Summary by Emily L. Dennis, Ph.D
Depression is a common long-term consequence of brain injury, and occurs in up to three-quarters of patients. Some studies have even found that patients can become depressed decades after their injury. Major depressive disorder (MDD) is defined by the DSM (Diagnostic and Statistical Manual of Mental Disorders) as depressed mood or loss of interest in daily activities nearly every day for at least 2 weeks. Symptoms include depressed mood or irritability, change in sleep, change in activity, change in weight, decreased interest in activities, loss of energy, feelings of worthlessness, lack of concentration, and thoughts of suicide.
Depression can make patients less able to take part in rehabilitative efforts post-injury, and increases a patient’s disability. While there are many options for treating depression, prevention may be more effective. With this goal in mind, Jorge et al. studied whether sertraline, a commonly used anti-depressant drug, could prevent depression in patients with TBI. Sertraline is a type of drug in the SSRI-category (selective serotonin reuptake inhibitor). They increase the amount of the neurotransmitter serotonin available to the brain.
This study was conducted at the University of Iowa, over a 4-year period, and included patients between 18-85 years old, with mild, moderate, and severe TBI. This was a double-blind, placebo-controlled study. 94 participants took part and were randomly assigned to two groups: one took sertraline, and the other took placebo every day for 24 weeks. Researchers contacted participants 7 times over the 24 weeks to determine:
- whether a patient became depressed, and
- how soon post-injury they became depressed.
The study used “number needed to treat” or NNT to assess their treatment. The NNT is the average number of patients needed to be treated to have an impact on one person. For NNT, smaller numbers indicate a bigger impact on risk reduction. Treatment with sertraline resulted in an NNT of 5.9 over 24 weeks. This means that we would need to treat 6 TBI patients in order to prevent one of them developing depression.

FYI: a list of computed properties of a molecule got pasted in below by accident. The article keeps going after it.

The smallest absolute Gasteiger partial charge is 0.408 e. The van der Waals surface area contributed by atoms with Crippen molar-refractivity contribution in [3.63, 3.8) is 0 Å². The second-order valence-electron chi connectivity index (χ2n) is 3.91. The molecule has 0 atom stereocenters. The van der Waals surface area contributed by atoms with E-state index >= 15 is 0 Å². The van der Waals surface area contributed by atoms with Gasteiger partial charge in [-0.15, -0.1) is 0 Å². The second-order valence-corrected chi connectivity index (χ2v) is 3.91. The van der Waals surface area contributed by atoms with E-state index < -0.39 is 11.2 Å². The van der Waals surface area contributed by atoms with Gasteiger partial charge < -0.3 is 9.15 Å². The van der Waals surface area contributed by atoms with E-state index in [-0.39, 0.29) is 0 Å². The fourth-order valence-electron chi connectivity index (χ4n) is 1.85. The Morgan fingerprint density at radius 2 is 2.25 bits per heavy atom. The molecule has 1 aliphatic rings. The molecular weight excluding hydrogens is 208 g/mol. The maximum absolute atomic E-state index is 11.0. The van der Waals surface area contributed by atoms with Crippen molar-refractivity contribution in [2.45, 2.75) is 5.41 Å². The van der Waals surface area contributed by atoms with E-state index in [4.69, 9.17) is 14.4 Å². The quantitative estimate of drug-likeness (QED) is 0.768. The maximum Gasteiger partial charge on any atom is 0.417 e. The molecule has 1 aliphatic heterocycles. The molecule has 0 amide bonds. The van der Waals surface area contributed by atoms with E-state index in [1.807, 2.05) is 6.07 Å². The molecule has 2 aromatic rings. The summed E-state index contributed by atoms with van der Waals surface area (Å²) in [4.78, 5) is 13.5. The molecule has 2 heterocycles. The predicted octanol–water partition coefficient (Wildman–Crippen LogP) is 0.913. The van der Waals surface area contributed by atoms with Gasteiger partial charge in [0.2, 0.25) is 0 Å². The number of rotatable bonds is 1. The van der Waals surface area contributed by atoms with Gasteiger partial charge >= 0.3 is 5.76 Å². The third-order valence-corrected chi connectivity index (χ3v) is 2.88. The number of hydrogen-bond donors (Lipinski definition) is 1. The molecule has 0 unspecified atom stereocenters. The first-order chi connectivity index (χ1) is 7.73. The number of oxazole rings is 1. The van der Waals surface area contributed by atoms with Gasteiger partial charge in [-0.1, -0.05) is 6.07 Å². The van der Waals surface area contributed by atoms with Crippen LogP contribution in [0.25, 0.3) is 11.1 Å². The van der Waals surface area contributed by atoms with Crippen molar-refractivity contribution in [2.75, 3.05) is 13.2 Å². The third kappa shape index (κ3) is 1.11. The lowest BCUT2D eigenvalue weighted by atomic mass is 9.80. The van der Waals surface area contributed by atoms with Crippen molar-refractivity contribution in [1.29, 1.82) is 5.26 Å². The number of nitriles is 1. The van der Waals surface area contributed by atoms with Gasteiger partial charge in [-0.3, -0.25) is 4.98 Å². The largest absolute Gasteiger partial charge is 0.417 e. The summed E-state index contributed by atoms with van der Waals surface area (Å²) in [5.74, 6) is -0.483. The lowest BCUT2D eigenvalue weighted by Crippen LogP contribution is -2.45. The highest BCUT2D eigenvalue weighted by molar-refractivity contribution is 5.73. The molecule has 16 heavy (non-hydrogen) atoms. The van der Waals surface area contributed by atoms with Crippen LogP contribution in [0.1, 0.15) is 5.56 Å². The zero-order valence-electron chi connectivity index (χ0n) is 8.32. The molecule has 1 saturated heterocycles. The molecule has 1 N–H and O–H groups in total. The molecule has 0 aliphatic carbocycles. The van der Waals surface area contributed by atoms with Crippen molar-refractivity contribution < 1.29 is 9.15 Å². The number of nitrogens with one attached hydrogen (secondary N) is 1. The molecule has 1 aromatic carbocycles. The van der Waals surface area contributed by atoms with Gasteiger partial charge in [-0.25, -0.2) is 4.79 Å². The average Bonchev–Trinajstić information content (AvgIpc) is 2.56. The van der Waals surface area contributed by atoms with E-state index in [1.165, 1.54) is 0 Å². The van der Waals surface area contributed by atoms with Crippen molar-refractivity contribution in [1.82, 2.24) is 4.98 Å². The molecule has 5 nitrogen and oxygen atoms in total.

Sertraline and similar classes of drugs may enhance neuroplasticity in the brain, meaning they may lead to new cells and new connections being made. Given this possibility, the researchers also looked into whether patients treated with sertraline had improved cognitive function. They did not find that sertraline had any impact on cognitive recovery.
These results suggest that preventative treatment with sertraline during the first 6 months post-injury helps prevent patients from developing depression. Prior studies of depression in TBI found that depression usually develops in the first 6 months after injury, so targeting patients up to 6 months is likely to be bring most benefit. These data are also exciting because the dosage amount was small. This study is also important because previous studies had shown that treating depression once it has developed after TBI is probably more difficult.
A limit of this study is that it was relatively small (<100 participants). Also, participants who had psychiatric problems or alcohol or drug addictions at the time of injury were excluded. This means the results may not apply to all those with head injuries, particularly participants of different ages, ethnicities and with other medical conditions.
Overall, this paper is the first trial showing a benefit of preventative anti-depressants after TBI. For this potential treatment to be validated and accepted, additional studies are needed across sites. These results have the potential to have a profound impact on the disability caused by TBI.